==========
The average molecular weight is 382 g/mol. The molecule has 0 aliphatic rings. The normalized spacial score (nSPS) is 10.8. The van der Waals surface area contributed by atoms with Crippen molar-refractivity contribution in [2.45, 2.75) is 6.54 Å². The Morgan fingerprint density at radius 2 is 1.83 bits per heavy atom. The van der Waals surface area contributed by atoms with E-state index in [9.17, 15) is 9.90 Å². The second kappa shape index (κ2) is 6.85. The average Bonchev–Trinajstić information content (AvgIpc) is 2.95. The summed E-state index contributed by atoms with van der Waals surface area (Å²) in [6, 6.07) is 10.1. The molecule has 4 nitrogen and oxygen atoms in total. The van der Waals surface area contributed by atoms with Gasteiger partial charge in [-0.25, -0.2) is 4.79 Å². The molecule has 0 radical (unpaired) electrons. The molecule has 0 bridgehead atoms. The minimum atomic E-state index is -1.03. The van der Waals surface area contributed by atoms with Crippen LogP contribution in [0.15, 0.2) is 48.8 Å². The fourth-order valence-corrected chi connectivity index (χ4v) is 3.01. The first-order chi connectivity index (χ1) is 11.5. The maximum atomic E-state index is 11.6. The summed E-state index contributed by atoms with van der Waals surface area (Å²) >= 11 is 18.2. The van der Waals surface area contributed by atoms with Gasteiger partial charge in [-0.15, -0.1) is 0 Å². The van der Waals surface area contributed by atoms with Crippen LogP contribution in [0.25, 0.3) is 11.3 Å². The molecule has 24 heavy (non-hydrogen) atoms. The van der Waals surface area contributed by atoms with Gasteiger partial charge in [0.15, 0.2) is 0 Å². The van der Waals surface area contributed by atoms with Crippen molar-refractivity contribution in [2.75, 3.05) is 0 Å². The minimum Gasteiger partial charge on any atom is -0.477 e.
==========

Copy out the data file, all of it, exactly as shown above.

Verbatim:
The average molecular weight is 382 g/mol. The molecule has 0 aliphatic rings. The normalized spacial score (nSPS) is 10.8. The van der Waals surface area contributed by atoms with Crippen molar-refractivity contribution in [2.45, 2.75) is 6.54 Å². The Morgan fingerprint density at radius 2 is 1.83 bits per heavy atom. The van der Waals surface area contributed by atoms with E-state index in [9.17, 15) is 9.90 Å². The second kappa shape index (κ2) is 6.85. The average Bonchev–Trinajstić information content (AvgIpc) is 2.95. The summed E-state index contributed by atoms with van der Waals surface area (Å²) in [6, 6.07) is 10.1. The molecule has 4 nitrogen and oxygen atoms in total. The van der Waals surface area contributed by atoms with Gasteiger partial charge in [-0.25, -0.2) is 4.79 Å². The molecule has 0 radical (unpaired) electrons. The molecule has 0 bridgehead atoms. The minimum atomic E-state index is -1.03. The van der Waals surface area contributed by atoms with Crippen LogP contribution in [0.15, 0.2) is 48.8 Å². The fourth-order valence-corrected chi connectivity index (χ4v) is 3.01. The first-order chi connectivity index (χ1) is 11.5. The maximum atomic E-state index is 11.6. The summed E-state index contributed by atoms with van der Waals surface area (Å²) >= 11 is 18.2. The van der Waals surface area contributed by atoms with Gasteiger partial charge in [-0.15, -0.1) is 0 Å². The van der Waals surface area contributed by atoms with Crippen LogP contribution in [0.25, 0.3) is 11.3 Å². The molecule has 24 heavy (non-hydrogen) atoms. The van der Waals surface area contributed by atoms with Gasteiger partial charge in [0.15, 0.2) is 0 Å². The van der Waals surface area contributed by atoms with Crippen molar-refractivity contribution in [2.75, 3.05) is 0 Å². The minimum Gasteiger partial charge on any atom is -0.477 e.